Since late 2007 the turbulences of the sub-prime mortgage market and its consequences haven shaken the international banking industry (cf. Wheeler and Werchola, 2007, p. 48-57; Nagl, 2008, p. 26). What started as a risky adventure became a problem when the U.S. housing bubble burst and the interest rates rose, significantly aggravating the high risk borrowers' possibilities to refinance and causing defaults on a large scale (cf. Lahart, 2007, p. 1; Wheeler and Werchola, 2007, p. 48-57). Due to the wide distribution of mortgage-backed derivatives, however, the problem did not remain confined to the U.S. market but rose to an international banking crisis heavily impacting banks all over the world (cf. Economist, 2007, p. 1; Nagl, 2008, p. 26). So far, the temporary peak of the global financial crisis has been reached in September and October 2008 with nationalizations (e.g. Fannie Mae, Freddie Mac, Fortis, Landsbanki), acquisitions (e.g. Bear Sterns, Merrill Lynch), and bankruptcies (e.g. IndyMac, Martinsa-Fadesa, Lehman Brothers) of multiple international big banks (cf. Eberle and Ziener, 2008, p. 2; Kazim, 2008, p. 1-2; International Monetary Fund, 2008b, p. 16). Even though the German banks have yet been mostly spared these fates, the private commercial banks (e.g. Deutsche Bank, Commerzbank), public banks (e.g. WestLB, BayernLB), and credit cooperatives (e.g. DZ Bank) nonetheless have to bear their share in the overall estimated losses of $1.4 trillion (cf. Wheeler and Werchola, 2007, p. 48-57; Economist, 2007, p. 1; Nagl, 2008, p. 26; Reuters, 2008, p. 1; International Monetary Fund, 2008a, p. ix-53; International Monetary Fund, 2008b, p. 8). And in spite of the increasingly strong involvement and support of national governments, central banks, and regulatory agencies, the aftermath of the crisis is expected to affect the banking industry over the next few years (cf. International Monetary Fund, 2008b, p. 62; Luttmer, 2008, p. 22; Riecke, 2008, p. 26).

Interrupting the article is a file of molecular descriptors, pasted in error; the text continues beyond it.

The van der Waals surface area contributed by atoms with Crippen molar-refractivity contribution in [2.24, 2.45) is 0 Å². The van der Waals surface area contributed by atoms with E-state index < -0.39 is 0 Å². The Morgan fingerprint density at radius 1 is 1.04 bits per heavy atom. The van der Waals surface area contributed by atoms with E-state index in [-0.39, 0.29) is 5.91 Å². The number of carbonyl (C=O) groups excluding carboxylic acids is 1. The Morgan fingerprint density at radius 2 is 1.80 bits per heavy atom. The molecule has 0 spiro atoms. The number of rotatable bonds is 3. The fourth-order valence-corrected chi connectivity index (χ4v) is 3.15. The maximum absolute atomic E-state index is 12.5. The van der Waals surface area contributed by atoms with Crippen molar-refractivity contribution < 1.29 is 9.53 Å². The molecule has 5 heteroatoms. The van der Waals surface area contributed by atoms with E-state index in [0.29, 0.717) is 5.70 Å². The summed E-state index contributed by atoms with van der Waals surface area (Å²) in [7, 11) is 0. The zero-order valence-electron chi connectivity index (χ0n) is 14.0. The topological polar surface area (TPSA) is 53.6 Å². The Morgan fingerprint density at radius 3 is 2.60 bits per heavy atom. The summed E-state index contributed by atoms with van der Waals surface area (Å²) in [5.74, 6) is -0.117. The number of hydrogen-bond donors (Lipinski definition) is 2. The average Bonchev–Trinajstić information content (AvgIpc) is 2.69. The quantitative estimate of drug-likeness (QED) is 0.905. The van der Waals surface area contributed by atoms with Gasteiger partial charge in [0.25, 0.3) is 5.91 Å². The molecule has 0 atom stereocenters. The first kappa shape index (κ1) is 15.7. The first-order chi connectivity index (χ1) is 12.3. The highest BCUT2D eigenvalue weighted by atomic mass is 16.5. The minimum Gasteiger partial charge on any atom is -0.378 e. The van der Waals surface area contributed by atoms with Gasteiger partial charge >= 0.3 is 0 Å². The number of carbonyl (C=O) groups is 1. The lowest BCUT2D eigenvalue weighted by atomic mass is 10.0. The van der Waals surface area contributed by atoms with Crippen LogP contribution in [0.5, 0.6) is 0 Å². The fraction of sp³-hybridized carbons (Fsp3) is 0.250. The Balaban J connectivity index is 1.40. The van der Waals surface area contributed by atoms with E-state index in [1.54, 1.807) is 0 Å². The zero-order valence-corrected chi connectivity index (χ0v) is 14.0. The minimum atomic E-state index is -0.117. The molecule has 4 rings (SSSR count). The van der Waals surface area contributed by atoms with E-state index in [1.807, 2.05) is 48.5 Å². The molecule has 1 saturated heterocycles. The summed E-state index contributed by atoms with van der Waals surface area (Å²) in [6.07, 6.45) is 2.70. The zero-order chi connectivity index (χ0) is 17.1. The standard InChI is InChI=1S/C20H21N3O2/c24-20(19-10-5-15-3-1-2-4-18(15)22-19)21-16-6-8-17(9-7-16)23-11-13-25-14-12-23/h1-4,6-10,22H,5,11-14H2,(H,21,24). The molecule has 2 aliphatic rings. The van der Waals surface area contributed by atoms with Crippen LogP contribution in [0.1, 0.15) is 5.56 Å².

KeywordsInternational Monetary Fund Saving Bank Banking Institution German Banking Credit Cooperative
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